Jimmy Fallon has been a fixture on late night television for almost twenty years. Whether as a cast member on Saturday Night Live or as a talk show host, Jimmy has always maintained a likeable persona.

You may be thinking that this is a prerequisite for hosting the Tonight Show, but why should a leader care about being liked? Haven’t we always been taught that respect is more important? This is true, but is having both so bad?

According to the book The Likeability Factor, when a leader is “liked,” others are prone to believe what they say and value their guidance – two things that every leader needs to be successful.

Let’s be clear, I’m not talking about being liked because you pander to the whims of others, refuse to make unpopular decisions, or lower expectations. Being liked is as simple as treating others with respect.

So how can we be more like Jimmy Fallon? The Likeability Factor tells us that there are four critical elements to consider:

Friendliness. Jimmy has an uncanny ability to communicate kindness and openness. His humor is not mean-spirited; everyone is in on the joke.

Relevance. Jimmy connects with others’ interests, wants, and needs. It’s evident in his enthusiasm for whatever he, his guest, and the audience are into.

Empathy. In interviews, Jimmy is able to recognize and acknowledge other’s feelings. He then reacts appropriately.

Realness. Jimmy’s friendliness, relevance, and empathy seem authentic. His sincerity appears to be genuine and honest.

Captain America on Passion

Captain America Shield

Amid another blockbuster movie and an illustrious career serving this country, Captain America has much to teach about how harnessing our passion will make us more effective leaders.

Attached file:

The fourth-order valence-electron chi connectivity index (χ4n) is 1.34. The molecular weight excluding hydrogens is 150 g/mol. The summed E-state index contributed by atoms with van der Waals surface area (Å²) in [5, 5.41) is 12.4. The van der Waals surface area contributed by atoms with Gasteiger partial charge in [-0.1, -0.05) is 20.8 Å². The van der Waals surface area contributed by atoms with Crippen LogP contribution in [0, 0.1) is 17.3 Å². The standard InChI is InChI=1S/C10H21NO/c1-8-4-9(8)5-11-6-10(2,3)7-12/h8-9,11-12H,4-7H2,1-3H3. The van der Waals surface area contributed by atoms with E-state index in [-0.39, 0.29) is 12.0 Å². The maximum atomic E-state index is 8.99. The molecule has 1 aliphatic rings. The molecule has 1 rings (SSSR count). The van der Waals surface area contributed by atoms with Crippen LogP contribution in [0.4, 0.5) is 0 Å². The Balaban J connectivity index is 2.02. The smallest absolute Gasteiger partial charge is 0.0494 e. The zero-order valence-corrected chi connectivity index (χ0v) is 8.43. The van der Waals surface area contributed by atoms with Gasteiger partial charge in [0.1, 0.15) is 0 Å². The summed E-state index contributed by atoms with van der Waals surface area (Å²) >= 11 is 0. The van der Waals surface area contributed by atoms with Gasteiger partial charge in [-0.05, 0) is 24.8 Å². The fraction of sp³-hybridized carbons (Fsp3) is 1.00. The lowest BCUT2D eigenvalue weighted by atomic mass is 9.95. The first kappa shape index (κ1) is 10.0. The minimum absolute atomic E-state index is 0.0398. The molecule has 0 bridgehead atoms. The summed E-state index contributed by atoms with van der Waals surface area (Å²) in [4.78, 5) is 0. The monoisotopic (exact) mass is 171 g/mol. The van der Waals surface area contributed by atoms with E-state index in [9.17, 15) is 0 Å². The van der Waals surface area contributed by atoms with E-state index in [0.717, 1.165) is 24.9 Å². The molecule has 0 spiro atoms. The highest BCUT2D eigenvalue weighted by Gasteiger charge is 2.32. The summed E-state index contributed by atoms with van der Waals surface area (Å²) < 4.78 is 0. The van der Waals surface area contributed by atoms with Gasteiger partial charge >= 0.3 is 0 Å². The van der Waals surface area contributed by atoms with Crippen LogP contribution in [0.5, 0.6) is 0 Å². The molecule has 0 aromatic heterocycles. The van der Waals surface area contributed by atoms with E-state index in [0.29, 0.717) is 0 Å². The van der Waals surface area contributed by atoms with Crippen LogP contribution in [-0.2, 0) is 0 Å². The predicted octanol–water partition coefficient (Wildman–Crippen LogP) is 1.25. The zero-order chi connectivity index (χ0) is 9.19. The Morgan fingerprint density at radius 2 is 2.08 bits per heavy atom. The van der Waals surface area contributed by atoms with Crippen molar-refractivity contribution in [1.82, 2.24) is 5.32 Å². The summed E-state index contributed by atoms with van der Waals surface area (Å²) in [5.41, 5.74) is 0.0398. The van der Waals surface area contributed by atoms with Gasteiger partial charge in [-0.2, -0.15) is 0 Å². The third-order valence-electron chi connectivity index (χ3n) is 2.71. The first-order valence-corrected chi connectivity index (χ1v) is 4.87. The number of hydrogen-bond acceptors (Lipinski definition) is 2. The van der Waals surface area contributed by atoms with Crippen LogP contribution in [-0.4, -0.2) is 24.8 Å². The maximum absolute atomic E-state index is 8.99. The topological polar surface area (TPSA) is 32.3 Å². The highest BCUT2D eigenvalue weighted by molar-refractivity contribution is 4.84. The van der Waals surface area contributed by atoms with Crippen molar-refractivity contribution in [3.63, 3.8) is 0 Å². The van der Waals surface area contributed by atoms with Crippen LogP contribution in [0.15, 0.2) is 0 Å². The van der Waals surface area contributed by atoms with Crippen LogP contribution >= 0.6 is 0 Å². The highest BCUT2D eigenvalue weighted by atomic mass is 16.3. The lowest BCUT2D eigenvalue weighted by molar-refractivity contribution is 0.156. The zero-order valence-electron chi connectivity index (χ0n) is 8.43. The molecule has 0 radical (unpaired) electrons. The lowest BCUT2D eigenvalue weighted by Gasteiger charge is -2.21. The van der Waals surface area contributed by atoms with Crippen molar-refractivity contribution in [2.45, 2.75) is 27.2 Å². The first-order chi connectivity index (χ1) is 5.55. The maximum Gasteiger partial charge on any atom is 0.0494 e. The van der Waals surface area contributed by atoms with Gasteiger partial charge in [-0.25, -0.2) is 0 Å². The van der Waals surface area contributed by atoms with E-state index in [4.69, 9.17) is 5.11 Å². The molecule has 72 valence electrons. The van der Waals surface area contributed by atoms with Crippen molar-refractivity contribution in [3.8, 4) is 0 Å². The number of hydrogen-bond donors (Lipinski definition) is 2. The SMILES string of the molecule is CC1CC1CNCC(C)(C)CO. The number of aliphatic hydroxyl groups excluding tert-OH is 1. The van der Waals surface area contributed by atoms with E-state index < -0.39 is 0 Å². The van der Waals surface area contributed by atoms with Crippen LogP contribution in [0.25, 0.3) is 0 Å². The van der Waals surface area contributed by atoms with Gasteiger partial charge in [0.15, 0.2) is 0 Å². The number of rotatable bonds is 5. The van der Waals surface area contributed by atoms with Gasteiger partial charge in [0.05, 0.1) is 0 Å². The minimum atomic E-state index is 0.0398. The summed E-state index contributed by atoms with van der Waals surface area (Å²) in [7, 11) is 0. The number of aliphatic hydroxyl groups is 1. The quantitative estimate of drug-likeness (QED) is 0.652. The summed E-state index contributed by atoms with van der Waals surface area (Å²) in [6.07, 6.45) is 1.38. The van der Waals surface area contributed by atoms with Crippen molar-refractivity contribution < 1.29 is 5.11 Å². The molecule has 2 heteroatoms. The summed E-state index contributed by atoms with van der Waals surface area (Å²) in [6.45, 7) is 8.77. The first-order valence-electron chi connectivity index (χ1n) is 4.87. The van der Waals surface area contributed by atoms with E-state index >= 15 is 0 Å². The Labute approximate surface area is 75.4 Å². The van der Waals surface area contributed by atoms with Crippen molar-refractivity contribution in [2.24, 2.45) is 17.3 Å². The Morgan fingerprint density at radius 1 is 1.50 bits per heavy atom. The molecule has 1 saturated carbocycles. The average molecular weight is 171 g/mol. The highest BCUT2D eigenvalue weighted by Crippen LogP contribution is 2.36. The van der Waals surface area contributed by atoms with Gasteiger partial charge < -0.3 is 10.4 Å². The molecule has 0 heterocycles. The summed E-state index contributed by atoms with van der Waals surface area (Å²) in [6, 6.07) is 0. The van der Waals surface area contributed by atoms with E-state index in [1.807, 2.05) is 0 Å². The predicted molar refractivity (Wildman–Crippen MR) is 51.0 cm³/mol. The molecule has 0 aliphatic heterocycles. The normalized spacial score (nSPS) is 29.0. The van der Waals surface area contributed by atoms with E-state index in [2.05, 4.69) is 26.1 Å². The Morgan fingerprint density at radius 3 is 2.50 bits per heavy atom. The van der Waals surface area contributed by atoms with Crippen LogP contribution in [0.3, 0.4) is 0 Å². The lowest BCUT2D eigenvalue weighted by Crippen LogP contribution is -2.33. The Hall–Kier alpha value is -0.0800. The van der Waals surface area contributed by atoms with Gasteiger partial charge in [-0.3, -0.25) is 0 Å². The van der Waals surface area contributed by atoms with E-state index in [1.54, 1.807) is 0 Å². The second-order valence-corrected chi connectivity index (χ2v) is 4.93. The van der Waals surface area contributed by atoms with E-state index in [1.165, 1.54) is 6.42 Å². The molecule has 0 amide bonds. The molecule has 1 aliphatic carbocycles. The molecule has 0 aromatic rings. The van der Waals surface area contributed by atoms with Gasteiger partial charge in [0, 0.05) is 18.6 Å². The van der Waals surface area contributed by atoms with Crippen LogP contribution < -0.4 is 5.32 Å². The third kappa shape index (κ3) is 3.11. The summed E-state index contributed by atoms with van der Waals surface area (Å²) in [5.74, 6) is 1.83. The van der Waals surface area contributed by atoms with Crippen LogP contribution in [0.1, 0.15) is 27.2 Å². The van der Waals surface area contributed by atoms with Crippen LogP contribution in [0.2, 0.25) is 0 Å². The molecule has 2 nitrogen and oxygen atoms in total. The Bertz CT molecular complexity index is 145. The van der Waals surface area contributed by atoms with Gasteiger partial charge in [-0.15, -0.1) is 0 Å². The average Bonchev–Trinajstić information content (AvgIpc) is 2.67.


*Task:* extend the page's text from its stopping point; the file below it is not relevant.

Check out my recent piece on CEO.com for more…



Pharrell Williams on Humility

Pharrell Williams has been on the music scene for quite some time. He currently has the number one song with “Happy” and was named by Billboard magazine as one of the past decade’s top producers.

On the CBS’s Sunday Morning, Pharrell gave an important lesson on acknowledging the help he’s received on his path to success. In the interview, Pharrell spent considerable time recognizing the people who taught and inspired him to pursue music. He mentioned his first high school music teacher, his band teacher, two more music teachers, and the instructor who taught him drums, not to mention his grandmother.

When asked why he’s giving credit to everyone else, Pharrell said, “Well, what am I without them? Just try that for a second. Take all of my band teachers out of this. Where am I?”

When’s the last time you recognized the people who made you the leader you are – gave you the opportunities when no one else would, recognized your potential even before you did, taught you the lessons and values that you continue to practice today?

…those are the most tragic stories, the most gifted people who start to believe it’s really all them. It’s not all you. It can’t be all you. Just like you need air to fly a kite, it’s not the kite. It’s the air. — Pharrell

No leader does it by themself. It may be your drive that moves you forward, but there’s an army of people who support you along the way. If this sounds like fluff, consider the John Baldoni’s HBR piece where he discusses the power of humility in leadership. It authenticates our humanity and demonstrates our character.

Doesn’t that sound like someone you’d like to follow?